Unexpected Capabilities. Unmatched Service.
avoid IRS audit

7 Ways Your Small Business Can Avoid an IRS Audit

The words “IRS audit” are typically uttered with the same sense of fear as “root canal” and “public speaking.”

No one wants to go through it. Everyone will do just about anything to get out of it.

The good news is, much like brushing and flossing will help you prevent ever needing to get a root canal, there’s a lot you can do to avoid an IRS audit.

Think about it. The IRS, even when it’s not understaffed like it is now, doesn’t go around auditing people for giggles. It’s something the agency does when they believe a person or business is shortchanging Uncle Sam. So, as a general rule, if you’re honest and accurate, that will go a long way toward ensuring your small business avoids an IRS audit.

We’ll be clear: There’s no guaranteed, 100%-certain way to avoid an IRS audit. Human errors simply happen, and that alone can trigger the alarm. Still, if you’re looking for more specific guidance, these seven actions can make you much more likely to remain in the IRS’s good graces.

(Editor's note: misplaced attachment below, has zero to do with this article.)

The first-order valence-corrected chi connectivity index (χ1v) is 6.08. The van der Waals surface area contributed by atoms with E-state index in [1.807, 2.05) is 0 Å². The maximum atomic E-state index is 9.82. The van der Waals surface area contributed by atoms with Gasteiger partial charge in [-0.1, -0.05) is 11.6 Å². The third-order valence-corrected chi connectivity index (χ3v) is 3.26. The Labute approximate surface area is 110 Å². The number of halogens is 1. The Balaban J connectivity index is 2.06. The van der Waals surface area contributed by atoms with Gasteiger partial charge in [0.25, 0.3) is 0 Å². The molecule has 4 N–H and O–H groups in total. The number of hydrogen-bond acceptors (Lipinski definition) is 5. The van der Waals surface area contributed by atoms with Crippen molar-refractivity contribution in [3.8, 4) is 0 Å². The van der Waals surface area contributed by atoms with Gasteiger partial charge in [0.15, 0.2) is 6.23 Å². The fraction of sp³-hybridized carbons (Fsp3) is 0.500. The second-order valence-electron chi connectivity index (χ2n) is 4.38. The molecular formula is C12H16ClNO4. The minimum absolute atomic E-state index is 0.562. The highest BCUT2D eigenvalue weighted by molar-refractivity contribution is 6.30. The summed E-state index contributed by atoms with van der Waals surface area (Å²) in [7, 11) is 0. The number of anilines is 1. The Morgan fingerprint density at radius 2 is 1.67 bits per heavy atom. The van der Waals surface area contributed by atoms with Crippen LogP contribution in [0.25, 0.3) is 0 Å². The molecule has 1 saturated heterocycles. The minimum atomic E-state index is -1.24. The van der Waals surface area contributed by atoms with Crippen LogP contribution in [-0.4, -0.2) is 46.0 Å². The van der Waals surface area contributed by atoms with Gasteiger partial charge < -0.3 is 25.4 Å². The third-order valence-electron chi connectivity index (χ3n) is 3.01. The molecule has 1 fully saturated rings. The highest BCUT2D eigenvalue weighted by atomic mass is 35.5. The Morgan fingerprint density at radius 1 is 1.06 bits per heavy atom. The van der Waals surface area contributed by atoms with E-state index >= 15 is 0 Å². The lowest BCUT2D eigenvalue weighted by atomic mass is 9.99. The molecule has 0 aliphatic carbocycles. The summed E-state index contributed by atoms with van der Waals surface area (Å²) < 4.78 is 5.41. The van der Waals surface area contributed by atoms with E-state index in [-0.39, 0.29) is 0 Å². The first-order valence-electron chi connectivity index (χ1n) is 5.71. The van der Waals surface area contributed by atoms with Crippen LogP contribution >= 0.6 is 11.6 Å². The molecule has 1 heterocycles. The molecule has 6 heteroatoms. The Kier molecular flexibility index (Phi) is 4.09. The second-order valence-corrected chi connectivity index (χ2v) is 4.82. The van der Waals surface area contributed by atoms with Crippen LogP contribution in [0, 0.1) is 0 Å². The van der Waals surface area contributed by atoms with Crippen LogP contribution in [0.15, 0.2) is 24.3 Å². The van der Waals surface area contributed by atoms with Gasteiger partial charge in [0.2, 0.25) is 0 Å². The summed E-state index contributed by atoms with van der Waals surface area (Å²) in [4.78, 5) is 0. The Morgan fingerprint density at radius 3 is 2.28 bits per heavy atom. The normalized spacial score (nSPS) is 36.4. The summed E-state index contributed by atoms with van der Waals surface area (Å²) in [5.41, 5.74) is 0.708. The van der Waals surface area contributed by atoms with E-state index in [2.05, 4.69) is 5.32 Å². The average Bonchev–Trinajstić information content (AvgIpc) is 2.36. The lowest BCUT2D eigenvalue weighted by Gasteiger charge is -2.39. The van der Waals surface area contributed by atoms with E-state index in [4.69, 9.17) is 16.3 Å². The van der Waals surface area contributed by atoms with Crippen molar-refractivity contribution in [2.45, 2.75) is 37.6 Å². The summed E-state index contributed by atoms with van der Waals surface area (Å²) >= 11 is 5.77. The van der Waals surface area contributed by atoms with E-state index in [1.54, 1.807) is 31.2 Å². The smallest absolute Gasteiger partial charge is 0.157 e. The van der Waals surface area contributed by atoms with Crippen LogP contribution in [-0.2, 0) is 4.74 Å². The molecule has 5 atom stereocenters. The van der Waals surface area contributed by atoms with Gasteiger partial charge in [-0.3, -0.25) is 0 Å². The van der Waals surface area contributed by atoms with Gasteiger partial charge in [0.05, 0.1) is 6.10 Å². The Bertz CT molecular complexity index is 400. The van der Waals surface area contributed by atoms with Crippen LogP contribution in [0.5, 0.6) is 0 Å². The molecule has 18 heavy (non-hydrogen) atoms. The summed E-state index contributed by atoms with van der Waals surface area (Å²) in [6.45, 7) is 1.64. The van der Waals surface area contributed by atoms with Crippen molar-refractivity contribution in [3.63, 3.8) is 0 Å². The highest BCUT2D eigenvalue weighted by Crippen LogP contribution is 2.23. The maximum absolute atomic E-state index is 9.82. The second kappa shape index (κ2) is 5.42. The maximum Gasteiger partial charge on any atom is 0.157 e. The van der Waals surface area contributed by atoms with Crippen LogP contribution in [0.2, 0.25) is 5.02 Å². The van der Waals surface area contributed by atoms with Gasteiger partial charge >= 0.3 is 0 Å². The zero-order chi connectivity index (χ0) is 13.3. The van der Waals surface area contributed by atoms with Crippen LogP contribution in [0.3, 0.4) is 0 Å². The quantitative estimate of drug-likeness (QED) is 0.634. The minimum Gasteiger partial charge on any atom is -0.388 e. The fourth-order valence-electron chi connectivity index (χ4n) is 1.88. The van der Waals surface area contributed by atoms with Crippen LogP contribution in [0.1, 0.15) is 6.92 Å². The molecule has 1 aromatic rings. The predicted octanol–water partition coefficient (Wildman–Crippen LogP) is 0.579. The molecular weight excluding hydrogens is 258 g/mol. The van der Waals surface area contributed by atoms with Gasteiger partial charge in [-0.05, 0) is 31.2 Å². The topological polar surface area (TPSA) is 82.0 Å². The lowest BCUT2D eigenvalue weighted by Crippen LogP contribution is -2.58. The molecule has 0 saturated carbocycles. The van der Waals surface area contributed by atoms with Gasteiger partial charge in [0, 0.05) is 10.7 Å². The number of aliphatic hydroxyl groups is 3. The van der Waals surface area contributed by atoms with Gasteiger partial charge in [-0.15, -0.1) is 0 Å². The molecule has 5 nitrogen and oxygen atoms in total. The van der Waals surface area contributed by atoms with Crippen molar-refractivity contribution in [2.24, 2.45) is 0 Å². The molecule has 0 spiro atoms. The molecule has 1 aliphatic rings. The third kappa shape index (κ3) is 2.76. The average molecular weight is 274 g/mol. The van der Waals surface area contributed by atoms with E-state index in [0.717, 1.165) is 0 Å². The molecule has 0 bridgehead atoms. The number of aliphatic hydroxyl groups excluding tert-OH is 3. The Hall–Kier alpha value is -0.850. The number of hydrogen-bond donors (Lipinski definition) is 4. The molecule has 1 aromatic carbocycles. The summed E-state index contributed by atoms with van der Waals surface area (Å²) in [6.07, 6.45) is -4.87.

How Your Small Business Can Avoid an IRS Audit

#1: File taxes on time.

This is just good common sense. If you come into class late when everyone else is already sitting at your desk, your teacher will notice. And the IRS has very clear tax deadlines, so if a return is filed late, it’ll stick out like a sore thumb and draw more scrutiny.

#2: Pay taxes on time.

The same principle applies to tax payments. This doesn’t just refer to the annual payment most individuals associate with the April filing deadline. It also refers to quarterly payments — most small business owners who expect to owe $1,000 or more must pay quarterly estimated taxes, which includes both income and self-employment taxes.

Also, even if you can’t pay on time, you should still file on time. The penalties and other consequences are far worse if you also file late.

#3: Keep records, and keep them neat.